Byrne has written a terrific book that is, nevertheless, based on a mistaken assumption – that imagination is largely rational. I argue in this commentary that her book follows very well, if one accepts her assumption of rationality, but that the bulk of the evidence available to us contradicts this assumption.
This book is a tour de force in showing that what we believe to be actions dictated by conscious will are not, in fact, wholly dictated by conscious will. However, Wegner has fallen into the trap of making claims that go beyond his data to make his case more compelling and newsworthy. Psychology needs to be informed by common sense.
Mercier and Sperber (M&S) are correct that reasoning and argumentation are closely related. But they are wrong in arguing that this relationship is one of evolutionary adaptation. In fact, persuasive reasoning that is not veridical can be fatal to the individual and to the propagation of his or her genes, as well as to the human species as a whole.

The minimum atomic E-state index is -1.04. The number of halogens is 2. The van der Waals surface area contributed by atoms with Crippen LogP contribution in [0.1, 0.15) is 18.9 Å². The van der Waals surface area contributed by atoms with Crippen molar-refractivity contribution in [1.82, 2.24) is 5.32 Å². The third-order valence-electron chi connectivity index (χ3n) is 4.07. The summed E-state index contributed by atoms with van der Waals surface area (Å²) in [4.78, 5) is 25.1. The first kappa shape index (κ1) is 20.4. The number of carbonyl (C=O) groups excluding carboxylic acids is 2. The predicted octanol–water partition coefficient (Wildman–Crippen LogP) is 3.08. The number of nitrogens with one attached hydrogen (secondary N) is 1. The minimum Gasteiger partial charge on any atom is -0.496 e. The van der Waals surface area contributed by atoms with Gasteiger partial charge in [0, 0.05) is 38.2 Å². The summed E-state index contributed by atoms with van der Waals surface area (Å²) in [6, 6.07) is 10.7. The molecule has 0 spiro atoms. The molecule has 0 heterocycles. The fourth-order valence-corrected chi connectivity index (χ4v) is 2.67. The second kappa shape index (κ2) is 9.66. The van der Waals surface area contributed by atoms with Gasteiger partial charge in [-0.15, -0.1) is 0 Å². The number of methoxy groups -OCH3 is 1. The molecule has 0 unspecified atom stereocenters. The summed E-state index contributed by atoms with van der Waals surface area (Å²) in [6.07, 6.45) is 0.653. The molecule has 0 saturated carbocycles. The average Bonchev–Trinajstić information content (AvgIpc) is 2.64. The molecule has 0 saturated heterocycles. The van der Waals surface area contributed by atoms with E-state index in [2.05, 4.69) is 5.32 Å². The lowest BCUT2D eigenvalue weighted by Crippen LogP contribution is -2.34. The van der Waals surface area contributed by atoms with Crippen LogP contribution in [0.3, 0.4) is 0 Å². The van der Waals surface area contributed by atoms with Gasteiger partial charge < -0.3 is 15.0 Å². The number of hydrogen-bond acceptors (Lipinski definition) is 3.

Psychology is becoming an increasingly specialized but fragmented field. Forces within psychology and society at-large have tended to push psychologists apart. It will take a concerted belief in the importance of unity to combat these forces and mend psychology's splintering image. Unity in Psychology: Possibility or Pipedream? examines the opportunities for psychologists to come together and unify. A distinguished group of contributors share their common belief that, at some level, the fragmentation of psychology is a mistake. There is a cure, (...) namely, an approach that emphasizes studying psychological phenomena from a variety of different perspectives. There is nothing new in this idea. On the contrary, it has been around for many years. Williams James certainly was a unified psychologist! Unity in Psychology: Possibility or Pipedream? will provoke psychologists to examine the forces that define the field and take an active role in shaping the future. (shrink)